CSLM analysis of the double-label immunofluorescence for N-cadherin (FITC) and E-cadherin (TRITC). Original magnification,×630. CSLM shows besides E-cadherin- and N-cadherin-positive cell clusters, cell-cell contacts where E-cadherin staining and N-cadherin staining are juxtaposed (arrowheads), i.e., not colocalized (A). CSLM shows processes in which E-cadherin and N-cadherin are expressed in the same cell, albeit in different structures (B). This figure also clearly illustrates that the cells that do express N-cadherin have a marked decrease in E-cadherin immunoreactivity (in the periphery of the process).

Fig. 2.

CSLM analysis of the double-label immunofluorescence for N-cadherin (FITC) and E-cadherin (TRITC). Original magnification,×630. CSLM shows besides E-cadherin- and N-cadherin-positive cell clusters, cell-cell contacts where E-cadherin staining and N-cadherin staining are juxtaposed (arrowheads), i.e., not colocalized (A). CSLM shows processes in which E-cadherin and N-cadherin are expressed in the same cell, albeit in different structures (B). This figure also clearly illustrates that the cells that do express N-cadherin have a marked decrease in E-cadherin immunoreactivity (in the periphery of the process).

Close modal
Fig. 3.

CSLM analysis of the double-label immunofluorescence for cadherin-11 (FITC) and α-catenin (TRITC). Original magnification,×630. Normal prostate specimen (A), primary prostate cancer (B), and lymph node metastases (C, D). In nonmalignant areas, only weak staining is observed in the stroma (A). The expression of cadherin-11 is strongly induced in stromal areas with a typical dotted pattern (arrowhead, B). In high-grade cancers and metastases, the expression was no longer confined to the stromal cells but clearly observed in the cancer cells(C and D, arrowheads).α-catenin shows aberrant expression.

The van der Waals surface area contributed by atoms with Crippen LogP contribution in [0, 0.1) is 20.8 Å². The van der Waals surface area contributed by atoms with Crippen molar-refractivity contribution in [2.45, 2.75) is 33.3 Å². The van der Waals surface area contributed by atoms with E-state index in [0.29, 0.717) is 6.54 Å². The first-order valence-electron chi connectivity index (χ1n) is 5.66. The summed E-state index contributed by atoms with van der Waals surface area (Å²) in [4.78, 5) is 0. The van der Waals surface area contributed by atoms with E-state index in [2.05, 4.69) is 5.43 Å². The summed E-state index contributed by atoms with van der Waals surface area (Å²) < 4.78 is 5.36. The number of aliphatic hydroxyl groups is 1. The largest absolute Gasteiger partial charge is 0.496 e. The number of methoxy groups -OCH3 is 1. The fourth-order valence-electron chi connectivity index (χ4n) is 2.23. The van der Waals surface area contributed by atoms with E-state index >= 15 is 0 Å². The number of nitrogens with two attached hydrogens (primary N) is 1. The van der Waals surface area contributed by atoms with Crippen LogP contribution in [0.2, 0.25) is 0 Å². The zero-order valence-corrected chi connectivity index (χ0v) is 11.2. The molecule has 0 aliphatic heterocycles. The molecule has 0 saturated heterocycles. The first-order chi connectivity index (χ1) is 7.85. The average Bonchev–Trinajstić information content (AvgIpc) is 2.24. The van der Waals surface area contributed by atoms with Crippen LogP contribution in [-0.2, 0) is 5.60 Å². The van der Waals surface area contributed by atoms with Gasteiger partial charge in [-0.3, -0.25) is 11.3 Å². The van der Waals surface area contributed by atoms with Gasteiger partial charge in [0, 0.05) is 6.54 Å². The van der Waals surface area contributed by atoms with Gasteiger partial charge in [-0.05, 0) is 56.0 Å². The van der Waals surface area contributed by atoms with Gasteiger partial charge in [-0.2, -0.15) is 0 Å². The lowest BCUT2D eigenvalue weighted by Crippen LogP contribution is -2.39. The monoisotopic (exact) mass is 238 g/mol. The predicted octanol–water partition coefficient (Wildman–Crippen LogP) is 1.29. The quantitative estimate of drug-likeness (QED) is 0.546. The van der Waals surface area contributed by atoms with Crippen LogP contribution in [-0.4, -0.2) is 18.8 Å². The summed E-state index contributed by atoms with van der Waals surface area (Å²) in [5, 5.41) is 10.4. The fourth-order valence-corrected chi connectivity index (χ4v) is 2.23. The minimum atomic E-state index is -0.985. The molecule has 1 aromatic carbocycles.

Fig. 3.

CSLM analysis of the double-label immunofluorescence for cadherin-11 (FITC) and α-catenin (TRITC). Original magnification,×630. Normal prostate specimen (A), primary prostate cancer (B), and lymph node metastases (C, D). In nonmalignant areas, only weak staining is observed in the stroma (A). The expression of cadherin-11 is strongly induced in stromal areas with a typical dotted pattern (arrowhead, B). In high-grade cancers and metastases, the expression was no longer confined to the stromal cells but clearly observed in the cancer cells(C and D, arrowheads).α-catenin shows aberrant expression.

Close modal

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2

The abbreviations used are: TRITC, Texas Red isothiocyanate; CSLM, confocal scanning laser microscopy.

Table 1

N-cadherin expression in prostate cancer

nN-cadherin expression
NegativeDottedMembrane + dotted
All patients 83 33 22 (26.5%) 28 (33.7%)  
Gleason score      
4–6 21 17 3 (14.3%) 1 (4.76%)  
1 (16.7%) 3 (50.0%) χ2 = 22.51  
8–10 41 12 12 (29.3%) 17 (41.5%) P = 0.0010 
LNa metastasis 15 6 (40.0%) 7 (46.7%)  
nN-cadherin expression
NegativeDottedMembrane + dotted
All patients 83 33 22 (26.5%) 28 (33.7%)  
Gleason score      
4–6 21 17 3 (14.3%) 1 (4.76%)  
1 (16.7%) 3 (50.0%) χ2 = 22.51  
8–10 41 12 12 (29.3%) 17 (41.5%) P = 0.0010 
LNa metastasis 15 6 (40.0%) 7 (46.7%)  
a

LN, lymph node.

Table 2

Correlation of N-cadherin expression with E-cadherin expression

E-cadherin expressionnN-cadherin expression
NegativeDottedMembrane + dotted
Normal 45 26 10 χ2 = 14.20  
Aberrant 38 12 19 P = 0.0008 
E-cadherin expressionnN-cadherin expression
NegativeDottedMembrane + dotted
Normal 45 26 10 χ2 = 14.20  
Aberrant 38 12 19 P = 0.0008 
Table 3

Cadherin-11 expression in prostate cancer

nCadherin-11 expression
Dotted pattern, stromaDotted pattern, stroma + epithelium
All patients 83 51 32 (38.6%)  
Gleason score     
4–6 21 19 2 (9.52%)  
3 (50.0%) χ2 = 11.21  
8–10 41 23 18 (43.9%) P = 0.0106 
LNa metastasis 15 9 (60.0%)  
nCadherin-11 expression
Dotted pattern, stromaDotted pattern, stroma + epithelium
All patients 83 51 32 (38.6%)  
Gleason score     
4–6 21 19 2 (9.52%)  
3 (50.0%) χ2 = 11.21  
8–10 41 23 18 (43.9%) P = 0.0106 
LNa metastasis 15 9 (60.0%)  
a

LN, lymph node.

Table 4

Correlation of cadherin-11 expression with E-cadherin expression

E-cadherin expressionnCadherin-11 expression
Dotted pattern, stromaDotted pattern, stroma + epithelium
Normal 45 35 10 (22.2%) χ2 = 11.07  
Aberrant 38 16 22 (57.9%) P = 0.0009 
E-cadherin expressionnCadherin-11 expression
Dotted pattern, stromaDotted pattern, stroma + epithelium
Normal 45 35 10 (22.2%) χ2 = 11.07  
Aberrant 38 16 22 (57.9%) P = 0.0009